The NSW government won’t back a complete overhaul of the Murray-Darling Basin Plan arguing the changes suggested by the South Australian royal commission will hurt regional communities and benefit the downstream state.
NSW Regional Water Minister Niall Blair on Friday said the royal commission didn’t find anything new in relation to water theft in NSW and labelled its report in the basin’s management as “hit and miss”.
While Mr Blair did acknowledge concerns over the legality of the basin plan he said that was an issue for the federal government.
He said the commission appeared to advocate buying more water from NSW farmers and sending it to South Australia.
“They just want to take the easy fix, change the rules, undo the negotiated parameters, buy the water off our farmers and send it down to South Australia – and we can’t accept that,” Mr Blair told reporters in Dubbo.
“We know the recommendations and way put forward by the South Australian royal commission … will be to the detriment of and hurt our regional communities.”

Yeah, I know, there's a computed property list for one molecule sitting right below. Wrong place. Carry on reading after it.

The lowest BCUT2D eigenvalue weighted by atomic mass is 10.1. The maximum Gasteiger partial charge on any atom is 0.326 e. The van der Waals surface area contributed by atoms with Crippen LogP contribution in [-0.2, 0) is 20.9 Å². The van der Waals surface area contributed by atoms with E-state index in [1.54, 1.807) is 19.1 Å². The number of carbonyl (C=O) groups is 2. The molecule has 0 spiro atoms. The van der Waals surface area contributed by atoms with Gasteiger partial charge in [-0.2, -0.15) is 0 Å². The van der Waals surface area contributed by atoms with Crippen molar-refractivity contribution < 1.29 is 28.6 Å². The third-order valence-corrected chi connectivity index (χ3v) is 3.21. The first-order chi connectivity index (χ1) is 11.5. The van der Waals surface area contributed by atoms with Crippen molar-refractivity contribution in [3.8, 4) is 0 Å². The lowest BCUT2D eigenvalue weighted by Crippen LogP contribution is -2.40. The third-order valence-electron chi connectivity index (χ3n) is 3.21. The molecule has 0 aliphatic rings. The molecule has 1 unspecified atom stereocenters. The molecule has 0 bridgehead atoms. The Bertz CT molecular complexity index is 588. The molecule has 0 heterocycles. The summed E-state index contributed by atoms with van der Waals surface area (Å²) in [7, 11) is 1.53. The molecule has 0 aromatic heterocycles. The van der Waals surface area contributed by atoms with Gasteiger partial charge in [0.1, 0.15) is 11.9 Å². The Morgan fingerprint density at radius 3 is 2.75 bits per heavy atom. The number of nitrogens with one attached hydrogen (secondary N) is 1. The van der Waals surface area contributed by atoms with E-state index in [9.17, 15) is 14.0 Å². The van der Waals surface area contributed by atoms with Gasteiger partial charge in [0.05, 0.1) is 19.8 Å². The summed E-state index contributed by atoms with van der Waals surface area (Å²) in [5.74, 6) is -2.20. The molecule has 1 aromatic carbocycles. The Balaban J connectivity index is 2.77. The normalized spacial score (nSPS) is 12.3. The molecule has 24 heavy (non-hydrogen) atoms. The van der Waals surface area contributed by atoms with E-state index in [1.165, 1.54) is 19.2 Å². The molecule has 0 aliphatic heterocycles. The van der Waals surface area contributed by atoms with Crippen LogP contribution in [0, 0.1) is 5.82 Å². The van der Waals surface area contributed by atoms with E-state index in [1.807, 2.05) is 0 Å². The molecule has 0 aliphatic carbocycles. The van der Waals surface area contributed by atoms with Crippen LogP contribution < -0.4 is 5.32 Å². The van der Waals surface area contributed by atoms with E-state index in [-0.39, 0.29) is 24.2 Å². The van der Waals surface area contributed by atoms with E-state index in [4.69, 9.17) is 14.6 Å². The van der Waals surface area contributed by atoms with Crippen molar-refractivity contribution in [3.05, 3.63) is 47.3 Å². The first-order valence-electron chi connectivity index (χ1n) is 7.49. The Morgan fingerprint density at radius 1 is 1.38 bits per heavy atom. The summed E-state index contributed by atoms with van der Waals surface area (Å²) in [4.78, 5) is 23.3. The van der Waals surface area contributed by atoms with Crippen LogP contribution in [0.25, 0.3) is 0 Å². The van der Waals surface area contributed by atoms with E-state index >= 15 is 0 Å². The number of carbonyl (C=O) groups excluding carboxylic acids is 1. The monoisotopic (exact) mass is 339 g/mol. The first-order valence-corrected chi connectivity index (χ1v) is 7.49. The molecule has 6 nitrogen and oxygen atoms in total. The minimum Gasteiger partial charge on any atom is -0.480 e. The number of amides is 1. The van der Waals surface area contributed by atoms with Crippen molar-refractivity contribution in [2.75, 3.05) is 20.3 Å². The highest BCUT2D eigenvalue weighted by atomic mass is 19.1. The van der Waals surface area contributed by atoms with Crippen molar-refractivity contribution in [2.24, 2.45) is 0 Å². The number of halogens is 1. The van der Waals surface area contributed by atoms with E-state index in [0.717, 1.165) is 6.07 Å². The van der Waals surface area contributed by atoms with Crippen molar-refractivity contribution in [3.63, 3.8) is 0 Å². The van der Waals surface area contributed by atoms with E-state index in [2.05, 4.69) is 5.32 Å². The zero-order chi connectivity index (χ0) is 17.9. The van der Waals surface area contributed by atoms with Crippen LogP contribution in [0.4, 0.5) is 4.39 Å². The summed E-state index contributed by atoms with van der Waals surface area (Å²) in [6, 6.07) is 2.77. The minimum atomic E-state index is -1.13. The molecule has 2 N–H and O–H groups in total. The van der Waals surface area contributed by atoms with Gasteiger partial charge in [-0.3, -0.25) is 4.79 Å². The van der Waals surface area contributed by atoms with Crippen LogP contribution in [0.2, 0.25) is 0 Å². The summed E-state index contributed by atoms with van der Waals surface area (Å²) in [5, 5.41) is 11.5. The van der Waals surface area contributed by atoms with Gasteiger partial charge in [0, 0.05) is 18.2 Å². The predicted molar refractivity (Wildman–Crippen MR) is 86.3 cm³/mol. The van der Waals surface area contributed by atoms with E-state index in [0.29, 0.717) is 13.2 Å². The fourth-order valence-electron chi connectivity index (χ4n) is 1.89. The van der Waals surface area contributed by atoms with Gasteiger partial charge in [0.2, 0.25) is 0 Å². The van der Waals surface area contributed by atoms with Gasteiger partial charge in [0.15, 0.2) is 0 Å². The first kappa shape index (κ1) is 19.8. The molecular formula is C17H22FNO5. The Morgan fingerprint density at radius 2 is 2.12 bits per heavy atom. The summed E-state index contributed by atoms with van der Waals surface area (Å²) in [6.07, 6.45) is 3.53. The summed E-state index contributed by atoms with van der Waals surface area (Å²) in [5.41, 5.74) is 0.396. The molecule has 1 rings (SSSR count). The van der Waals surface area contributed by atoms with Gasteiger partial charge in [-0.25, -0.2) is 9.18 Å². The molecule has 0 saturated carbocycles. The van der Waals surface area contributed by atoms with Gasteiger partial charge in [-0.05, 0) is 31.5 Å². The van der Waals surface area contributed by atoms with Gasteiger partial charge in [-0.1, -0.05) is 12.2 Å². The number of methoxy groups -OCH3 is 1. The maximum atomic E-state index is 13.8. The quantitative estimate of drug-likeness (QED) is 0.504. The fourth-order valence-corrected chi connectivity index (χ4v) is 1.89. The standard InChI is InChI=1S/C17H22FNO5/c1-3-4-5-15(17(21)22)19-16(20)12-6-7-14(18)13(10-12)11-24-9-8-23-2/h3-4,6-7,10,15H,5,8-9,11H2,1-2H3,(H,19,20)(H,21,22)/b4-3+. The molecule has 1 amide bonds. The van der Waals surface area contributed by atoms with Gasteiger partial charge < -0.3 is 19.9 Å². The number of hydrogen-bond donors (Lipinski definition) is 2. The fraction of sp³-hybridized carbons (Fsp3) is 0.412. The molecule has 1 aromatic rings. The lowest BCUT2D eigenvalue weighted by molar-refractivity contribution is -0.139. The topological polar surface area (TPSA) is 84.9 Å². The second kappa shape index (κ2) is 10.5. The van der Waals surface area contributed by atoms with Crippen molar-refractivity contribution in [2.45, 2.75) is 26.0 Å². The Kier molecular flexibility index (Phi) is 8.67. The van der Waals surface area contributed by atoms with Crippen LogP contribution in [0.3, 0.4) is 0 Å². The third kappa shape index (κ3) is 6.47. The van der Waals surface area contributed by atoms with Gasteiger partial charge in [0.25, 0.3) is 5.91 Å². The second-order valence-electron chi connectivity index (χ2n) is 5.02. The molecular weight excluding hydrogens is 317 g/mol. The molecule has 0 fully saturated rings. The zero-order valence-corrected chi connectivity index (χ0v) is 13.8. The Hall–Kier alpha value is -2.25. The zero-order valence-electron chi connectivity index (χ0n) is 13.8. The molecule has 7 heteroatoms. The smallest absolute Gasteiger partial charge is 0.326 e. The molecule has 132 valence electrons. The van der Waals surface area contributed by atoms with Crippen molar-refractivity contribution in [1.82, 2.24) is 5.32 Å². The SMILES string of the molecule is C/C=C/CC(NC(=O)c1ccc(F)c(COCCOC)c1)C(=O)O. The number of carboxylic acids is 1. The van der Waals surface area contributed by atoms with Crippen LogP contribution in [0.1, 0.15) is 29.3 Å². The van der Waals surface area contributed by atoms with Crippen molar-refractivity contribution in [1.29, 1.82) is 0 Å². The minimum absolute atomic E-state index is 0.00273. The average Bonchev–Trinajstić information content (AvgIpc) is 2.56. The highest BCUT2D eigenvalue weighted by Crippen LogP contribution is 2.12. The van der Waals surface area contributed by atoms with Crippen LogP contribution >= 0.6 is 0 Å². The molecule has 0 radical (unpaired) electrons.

The NSW minister said regional communities and farmers needed to be supported rather than having more water “rushed” down to South Australia.
“We’ll continue to have a look at the detail of the report but, at this stage, we’re not going to sign up to a plan at all costs,” he said.
Mr Blair was singled out in the commission’s report which labelled his statements about recent fish kills on the Darling River as “grossly irresponsible”.
He disputed the claim, arguing the accusation was a “hook” to get some “colour and movement” into the report.
The minister also backed the controversial Menindee Lakes Water Savings Project which is under consideration by the NSW government.
If the plan was abandoned it would have “further detrimental” impacts for other parts of the basin, he argued.
The commission found the Menindee Lakes – which is a source of flows for the Lower Darling and is a vital fish nursery – was a “most unlikely” candidate for the project.